Is this the end of the Phoenix Coyotes? It's too early to tell, but this is certainly a franchise that's barely hanging on.
Still, after watching the Coyotes get swept in four games by Detroit, one can't help but feel bad for the fans who actually did embrace the team in the desert. There weren't enough of them enough of the time to keep the team viable, but what fans existed showed up for game four. Many of them embraced the white out, some were in full Coyotes regalia and a few were even sporting the ugly jerseys from the team's early days in Arizona. All looked dejected after the loss. Some were even in tears.
And why not? Canadian hockey fans can sometimes talk out of both sides of their mouths when it comes to the game they love. On one hand we say that hockey would never fly in the certain parts of the U.S. and on the other hand we say that this is the best game in the world. If it's the best then it can fly anywhere, and some of the fans in Phoenix showed that. Hockey certainly doesn't have the foundation in Arizona that it has everywhere in Canada, but the game actually is the best in the world and it is good enough to make people love it, even if they aren't living in a traditional hockey market. For that reason, every Canadian hockey fan should feel just a little bit for the fans that did exist in Phoenix, who face the very real possibility of losing their team. Many of them became fans even though it wasn't an inherent part of their culture, and they should be applauded for that.
Speaking of Canadian hockey fans, the citizens of Winnipeg know all too well the pain of losing their NHL team. It's been 15 years since the Jets left town and it makes a certain kind of sense that they would ultimately return there. It's almost as if Phoenix was just tending the store while Winnipeg got all its ducks in a row. It still may not happen, but below is a breakdown of the key things to know if the Coyotes move back to Winnipeg.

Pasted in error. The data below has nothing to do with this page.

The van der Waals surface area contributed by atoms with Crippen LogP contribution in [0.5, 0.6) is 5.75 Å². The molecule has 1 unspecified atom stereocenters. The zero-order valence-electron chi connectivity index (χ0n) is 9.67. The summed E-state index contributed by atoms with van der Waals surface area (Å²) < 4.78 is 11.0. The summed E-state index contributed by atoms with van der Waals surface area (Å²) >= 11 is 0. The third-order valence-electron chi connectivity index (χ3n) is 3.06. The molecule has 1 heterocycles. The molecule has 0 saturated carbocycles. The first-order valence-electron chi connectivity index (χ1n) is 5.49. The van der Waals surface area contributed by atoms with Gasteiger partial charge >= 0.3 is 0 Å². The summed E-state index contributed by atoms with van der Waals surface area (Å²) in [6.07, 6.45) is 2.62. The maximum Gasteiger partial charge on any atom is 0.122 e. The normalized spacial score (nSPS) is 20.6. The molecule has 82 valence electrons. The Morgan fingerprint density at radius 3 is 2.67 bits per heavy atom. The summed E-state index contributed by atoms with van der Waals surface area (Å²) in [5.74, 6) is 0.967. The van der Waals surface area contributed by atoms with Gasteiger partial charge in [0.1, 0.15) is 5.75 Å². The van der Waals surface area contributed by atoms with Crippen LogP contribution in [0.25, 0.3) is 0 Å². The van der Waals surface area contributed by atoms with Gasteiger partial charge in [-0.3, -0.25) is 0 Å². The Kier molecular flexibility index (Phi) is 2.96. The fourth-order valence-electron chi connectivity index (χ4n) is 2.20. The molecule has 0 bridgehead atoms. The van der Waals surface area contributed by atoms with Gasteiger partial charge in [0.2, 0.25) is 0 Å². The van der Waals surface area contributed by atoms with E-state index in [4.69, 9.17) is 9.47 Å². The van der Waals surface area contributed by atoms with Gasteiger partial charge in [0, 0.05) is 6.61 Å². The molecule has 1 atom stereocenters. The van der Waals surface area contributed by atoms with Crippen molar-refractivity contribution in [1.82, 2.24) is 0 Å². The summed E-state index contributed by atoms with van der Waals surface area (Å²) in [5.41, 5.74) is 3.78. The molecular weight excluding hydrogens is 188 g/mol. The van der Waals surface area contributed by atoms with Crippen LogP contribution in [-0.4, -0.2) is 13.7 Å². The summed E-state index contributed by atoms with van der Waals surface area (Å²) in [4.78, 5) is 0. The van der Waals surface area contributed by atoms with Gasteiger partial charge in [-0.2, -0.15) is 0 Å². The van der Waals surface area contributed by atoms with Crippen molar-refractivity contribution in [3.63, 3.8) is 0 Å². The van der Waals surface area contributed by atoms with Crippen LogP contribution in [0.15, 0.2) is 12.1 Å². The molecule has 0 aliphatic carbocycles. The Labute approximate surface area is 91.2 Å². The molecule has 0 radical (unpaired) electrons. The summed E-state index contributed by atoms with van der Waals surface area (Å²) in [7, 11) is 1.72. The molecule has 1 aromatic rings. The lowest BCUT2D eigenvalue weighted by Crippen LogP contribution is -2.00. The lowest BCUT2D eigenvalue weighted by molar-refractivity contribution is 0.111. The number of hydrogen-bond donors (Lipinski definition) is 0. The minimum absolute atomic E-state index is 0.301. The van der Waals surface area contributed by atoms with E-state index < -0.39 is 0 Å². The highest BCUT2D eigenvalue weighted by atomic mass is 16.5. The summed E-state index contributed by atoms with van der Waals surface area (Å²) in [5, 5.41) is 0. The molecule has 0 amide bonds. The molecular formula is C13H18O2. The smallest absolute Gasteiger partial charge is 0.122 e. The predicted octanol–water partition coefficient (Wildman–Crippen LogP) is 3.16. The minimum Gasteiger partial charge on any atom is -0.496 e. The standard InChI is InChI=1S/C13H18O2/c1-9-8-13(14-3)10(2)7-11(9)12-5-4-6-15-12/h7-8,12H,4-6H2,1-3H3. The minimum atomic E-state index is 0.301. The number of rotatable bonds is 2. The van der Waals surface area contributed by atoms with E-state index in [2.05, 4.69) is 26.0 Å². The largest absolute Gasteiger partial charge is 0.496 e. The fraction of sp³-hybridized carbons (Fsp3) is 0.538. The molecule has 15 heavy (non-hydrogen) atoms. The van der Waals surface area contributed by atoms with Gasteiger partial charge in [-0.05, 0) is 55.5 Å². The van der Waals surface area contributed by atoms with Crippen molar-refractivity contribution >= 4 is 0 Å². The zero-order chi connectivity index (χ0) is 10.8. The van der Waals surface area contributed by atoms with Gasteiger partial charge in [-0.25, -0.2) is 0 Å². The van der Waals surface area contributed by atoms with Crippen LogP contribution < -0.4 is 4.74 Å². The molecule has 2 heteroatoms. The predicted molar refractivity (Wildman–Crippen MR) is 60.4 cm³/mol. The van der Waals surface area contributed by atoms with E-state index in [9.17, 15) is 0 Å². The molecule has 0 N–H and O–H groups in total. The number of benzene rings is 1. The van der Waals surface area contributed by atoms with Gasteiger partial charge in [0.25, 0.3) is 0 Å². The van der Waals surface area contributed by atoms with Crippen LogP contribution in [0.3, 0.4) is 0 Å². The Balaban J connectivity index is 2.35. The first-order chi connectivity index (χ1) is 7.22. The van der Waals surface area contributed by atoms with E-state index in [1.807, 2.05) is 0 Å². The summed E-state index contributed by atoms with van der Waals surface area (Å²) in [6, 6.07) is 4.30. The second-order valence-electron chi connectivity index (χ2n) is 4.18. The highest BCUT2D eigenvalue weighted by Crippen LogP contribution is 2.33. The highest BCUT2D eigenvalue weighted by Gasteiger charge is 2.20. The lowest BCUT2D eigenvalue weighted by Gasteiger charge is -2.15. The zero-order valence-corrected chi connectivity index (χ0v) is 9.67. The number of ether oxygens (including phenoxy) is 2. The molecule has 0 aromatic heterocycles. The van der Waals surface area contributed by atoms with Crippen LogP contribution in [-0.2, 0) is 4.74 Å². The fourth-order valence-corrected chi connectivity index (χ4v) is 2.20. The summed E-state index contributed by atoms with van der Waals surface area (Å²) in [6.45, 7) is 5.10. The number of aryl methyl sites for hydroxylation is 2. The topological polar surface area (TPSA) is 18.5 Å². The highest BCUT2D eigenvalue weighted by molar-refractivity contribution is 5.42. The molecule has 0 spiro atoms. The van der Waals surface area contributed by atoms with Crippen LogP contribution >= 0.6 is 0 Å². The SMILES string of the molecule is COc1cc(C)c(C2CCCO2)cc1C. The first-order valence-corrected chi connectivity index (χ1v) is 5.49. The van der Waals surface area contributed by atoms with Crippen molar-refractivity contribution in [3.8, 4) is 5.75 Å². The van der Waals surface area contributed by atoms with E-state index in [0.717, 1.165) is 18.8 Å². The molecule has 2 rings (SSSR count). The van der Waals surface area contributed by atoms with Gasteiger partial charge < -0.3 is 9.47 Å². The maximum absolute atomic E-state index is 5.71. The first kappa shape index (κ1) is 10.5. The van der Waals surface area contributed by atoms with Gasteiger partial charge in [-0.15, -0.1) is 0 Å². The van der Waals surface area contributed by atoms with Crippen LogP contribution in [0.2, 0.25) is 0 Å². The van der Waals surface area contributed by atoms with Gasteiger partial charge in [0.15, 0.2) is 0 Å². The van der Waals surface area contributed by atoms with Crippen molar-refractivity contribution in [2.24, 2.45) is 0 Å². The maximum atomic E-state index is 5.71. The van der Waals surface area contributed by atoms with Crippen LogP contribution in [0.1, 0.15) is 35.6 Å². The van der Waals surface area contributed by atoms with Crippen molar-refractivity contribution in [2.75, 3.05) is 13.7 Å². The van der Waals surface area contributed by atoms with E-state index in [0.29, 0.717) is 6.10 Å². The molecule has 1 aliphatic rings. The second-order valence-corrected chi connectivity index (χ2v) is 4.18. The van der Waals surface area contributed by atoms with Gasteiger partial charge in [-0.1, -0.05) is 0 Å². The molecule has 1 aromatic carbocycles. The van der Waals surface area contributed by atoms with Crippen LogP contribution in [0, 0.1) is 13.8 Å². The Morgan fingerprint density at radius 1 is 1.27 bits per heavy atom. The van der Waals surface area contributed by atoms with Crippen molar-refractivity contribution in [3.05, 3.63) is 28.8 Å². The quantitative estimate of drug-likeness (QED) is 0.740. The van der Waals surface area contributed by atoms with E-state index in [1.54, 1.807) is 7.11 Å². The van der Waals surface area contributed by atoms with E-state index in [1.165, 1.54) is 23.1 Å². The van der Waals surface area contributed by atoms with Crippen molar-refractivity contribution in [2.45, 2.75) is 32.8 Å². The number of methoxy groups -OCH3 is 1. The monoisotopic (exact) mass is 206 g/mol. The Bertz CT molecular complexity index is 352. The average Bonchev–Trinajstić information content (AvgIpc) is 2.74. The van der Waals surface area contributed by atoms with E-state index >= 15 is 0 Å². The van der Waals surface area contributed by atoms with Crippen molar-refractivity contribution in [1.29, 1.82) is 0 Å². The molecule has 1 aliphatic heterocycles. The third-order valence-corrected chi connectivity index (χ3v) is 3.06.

The Key Players:
David Thomson: The richest man in Canada and 17th richest in the world, Thomson is the man with the money to make it all happen. The cost of around $170 million for the troubled franchise is but a drop in a bucket for Thomson, who is chairman of the information company Thomson Reuters. He currently resides in Toronto but he is a partner with Mark Chipman in True North Sports & Entertainment, which owns Winnipeg's new arena, the MTS Centre.
Mark Chipman: Founder of True North Holdings, which built and owns Winnipeg's arena. Chipman is on the Board of Directors of Hockey Canada, and he is governor of the Manitoba Moose. Chipman was born and raised in Winnipeg.
Winnipeg's MTS Centre has a capacity of just a shade over 15,000 for hockey games. If an NHL team were to play there, it would make it the lowest capacity building in the league. However, according to ESPN, 7 of the league's teams played to crowds of less than 15,000 per night, regardless of the capacity of their buildings. Included among those teams was - of course - the Coyotes. 15,000 fans actually represents an improvement of almost 3000 per game (provided that Winnipeg sold out every game). It doesn't matter how big your arena is if you can't fill the seats - just look at Jobing.com Arena, which has more than 17,000.
CBC's Scott Oake did a rundown of the basic numbers in March and they look something like this:
With less than capacity average attendance of 14,500 fans per game and with tickets costing an average of $75, the team stands to make almost $45 million at the gate after 41 homes games. This is not including any concert revenue or potential home playoff dates, which are possible given that the Coyotes are finally a competitive team.
$45 million from the gate, plus
$19 million in broadcast revenue,
$15 million from in-arena sales,
$13 in potential revenue sharing, and
$10 million from luxury suites,
$102 million dollars in revenue
Taking into consideration that Winnipeg fans routinely go in their thousands to Manitoba Moose games, and how much that city is starving for an NHL team, it seems likely that at least 14,500 fans could be found each night. The numbers listed above are possible, which makes it a reasonable proposition financially, even if the team spent close to the cap.
As for the Moose, there is speculation that that team could move to Thunder Bay if an NHL team returned to Winnipeg. The scheduling just wouldn't work to keep both teams in town.
And, on the NHL side, the divisions would have to be changed. The Pacific Division can't lose a team and the Northwest can't have an extra one. The obvious choice would be that Colorado would leave the Northwest Division and join the Pacific, as they are the nearest team geographically to the rest of the Pacific Division. The new divisions would be:
Northwest: Vancouver, Edmonton, Calgary, Winnipeg, Minnesota
Pacific: San Jose, Anaheim, LA, Dallas, Colorado
There's still a chance that Matthew Hulsizer could buy the team and keep them in Arizona, but that chance is getting smaller all the time. The NHL is going to have to start thinking about the schedule for next year soon, and therefore this matter must be resolved one way or another in a timely fashion.
There! If you weren't in the know, consider yourself informed.